“Tuckahoe”

by Robert Durwood Madison In observance of Black History Month, we’re publishing Tuckahoe, a cycle of poems which beckon us to learn more about Frederick Douglass’s life and times – and to Stand in the Place. Robert Madison wrote: “By

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The Bicentennial Search for Frederick Douglass’s Birthplace

We updated our map app that shows clues in the Search for Frederick Douglass’s Birthplace.  See the full-size app here.

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Frederick Douglass Bicentennial Park and Birthplace

An open letter to the Editor, Times-Record Mr. Polk, ​I  would like to point out a couple of inaccurate ideas about Frederick Douglass’s birthplace which are presented in your article, Douglass Park opens on bicentennial, in the Times-Record, February 21.

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The true reason why Frederick Douglass gave his heart to Anna Murray

Rosetta Douglass Sprague wrote in the memoir about her mother, Anna Murray Douglass, that young Frederick Bailey “gave his heart” to Anna Murray, and she “sympathized with him and she devoted all her energies to assist him” to escape slavery

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Meet the young black woman from Caroline County who helped Frederick Douglass escape

She was born free in Caroline County.  He was born across the river in Talbot, enslaved. They followed separate paths to Baltimore.  Anna met Frederick for the first time at the city wharves.  He was 19, she was 24. Frederick

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Who made you free?

Who made you free, young Alexander? Your enslaved father? Your freed mother? How were you free, Alexander? Free to sit beside the Tuckahoe, read holy books and toss pebbles into the water, listen to Aunt Hester’s screams on the other side? Free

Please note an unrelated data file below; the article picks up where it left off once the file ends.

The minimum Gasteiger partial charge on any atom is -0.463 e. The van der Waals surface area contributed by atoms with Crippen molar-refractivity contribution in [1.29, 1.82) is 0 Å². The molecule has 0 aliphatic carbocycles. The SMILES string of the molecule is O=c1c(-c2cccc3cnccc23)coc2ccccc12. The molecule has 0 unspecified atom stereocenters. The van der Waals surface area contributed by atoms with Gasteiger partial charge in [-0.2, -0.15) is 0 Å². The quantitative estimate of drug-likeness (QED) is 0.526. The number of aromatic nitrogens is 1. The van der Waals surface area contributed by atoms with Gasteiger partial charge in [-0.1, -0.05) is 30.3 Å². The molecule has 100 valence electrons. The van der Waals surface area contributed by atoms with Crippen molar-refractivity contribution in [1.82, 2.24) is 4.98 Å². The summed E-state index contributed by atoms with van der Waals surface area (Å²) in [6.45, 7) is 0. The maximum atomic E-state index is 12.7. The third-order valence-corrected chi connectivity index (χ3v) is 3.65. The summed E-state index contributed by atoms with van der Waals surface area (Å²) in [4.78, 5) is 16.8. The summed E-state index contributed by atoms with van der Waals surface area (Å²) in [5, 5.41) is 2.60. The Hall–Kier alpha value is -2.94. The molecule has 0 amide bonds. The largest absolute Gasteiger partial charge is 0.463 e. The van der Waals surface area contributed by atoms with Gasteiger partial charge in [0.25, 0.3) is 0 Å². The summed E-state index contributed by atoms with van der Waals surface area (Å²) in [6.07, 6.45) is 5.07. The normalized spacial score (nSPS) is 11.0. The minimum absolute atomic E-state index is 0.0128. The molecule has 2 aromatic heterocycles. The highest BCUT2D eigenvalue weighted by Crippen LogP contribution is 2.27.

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Kentucky Ravine and Muddy Shore

The Search for Frederick Douglass’s Birthplace Markers in the Landcape Douglass wrote: “The old cabin, with its rail floor and rail bedsteads upstairs, and its clay floor downstairs, and its dirt chimney, and windowless sides, … was MY HOME–the only

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Aunt Bettie’s Lot and Cabin

The Search for Frederick Douglass’s Birthplace Markers in the Landcape Douglass wrote: “[My life] began in the family of my grandmother and grandfather, Betsey and Isaac Baily. They were quite advanced in life, and had long lived on the spot

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Levi Lee’s Mill

The Search for Frederick Douglass’s Birthplace Markers in the Landcape   Douglass wrote: “Down in a little valley, not far from grandmammy’s cabin, stood Mr. Lee’s mill, where the people came often in large numbers to get their corn ground. 

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Aaron Anthony’s Holme Hill Farm

The Search for Frederick Douglass’s Birthplace Markers in the Landcape   Douglass wrote: “As I grew larger and older, I learned by degrees the sad fact, that the “little hut,” and the lot on which it stood, belonged not to

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